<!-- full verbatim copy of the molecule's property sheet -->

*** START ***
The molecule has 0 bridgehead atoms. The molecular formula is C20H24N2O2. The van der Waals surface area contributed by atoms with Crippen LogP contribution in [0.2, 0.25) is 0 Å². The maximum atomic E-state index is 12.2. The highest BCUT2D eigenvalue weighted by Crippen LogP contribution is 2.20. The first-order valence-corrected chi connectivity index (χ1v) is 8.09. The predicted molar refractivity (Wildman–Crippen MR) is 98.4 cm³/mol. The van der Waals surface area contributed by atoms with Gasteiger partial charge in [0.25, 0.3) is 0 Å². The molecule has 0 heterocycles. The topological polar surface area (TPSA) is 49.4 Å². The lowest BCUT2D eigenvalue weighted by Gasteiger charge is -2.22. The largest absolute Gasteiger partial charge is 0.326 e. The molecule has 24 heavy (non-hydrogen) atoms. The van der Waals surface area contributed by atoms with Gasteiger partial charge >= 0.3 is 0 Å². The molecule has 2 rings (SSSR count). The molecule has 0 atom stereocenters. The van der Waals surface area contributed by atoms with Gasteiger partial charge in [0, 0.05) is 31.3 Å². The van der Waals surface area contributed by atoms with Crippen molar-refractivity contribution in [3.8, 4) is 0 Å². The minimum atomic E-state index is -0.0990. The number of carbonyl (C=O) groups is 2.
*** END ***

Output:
The molecule has 0 bridgehead atoms. The molecular formula is C20H24N2O2. The van der Waals surface area contributed by atoms with Crippen LogP contribution in [0.2, 0.25) is 0 Å². The maximum atomic E-state index is 12.2. The highest BCUT2D eigenvalue weighted by Crippen LogP contribution is 2.20. The first-order valence-corrected chi connectivity index (χ1v) is 8.09. The predicted molar refractivity (Wildman–Crippen MR) is 98.4 cm³/mol. The van der Waals surface area contributed by atoms with Gasteiger partial charge in [0.25, 0.3) is 0 Å². The molecule has 0 heterocycles. The topological polar surface area (TPSA) is 49.4 Å². The lowest BCUT2D eigenvalue weighted by Gasteiger charge is -2.22. The largest absolute Gasteiger partial charge is 0.326 e. The molecule has 24 heavy (non-hydrogen) atoms. The van der Waals surface area contributed by atoms with Gasteiger partial charge >= 0.3 is 0 Å². The molecule has 2 rings (SSSR count). The molecule has 0 atom stereocenters. The van der Waals surface area contributed by atoms with Gasteiger partial charge in [0, 0.05) is 31.3 Å². The van der Waals surface area contributed by atoms with Crippen molar-refractivity contribution in [3.8, 4) is 0 Å². The minimum atomic E-state index is -0.0990. The number of carbonyl (C=O) groups is 2.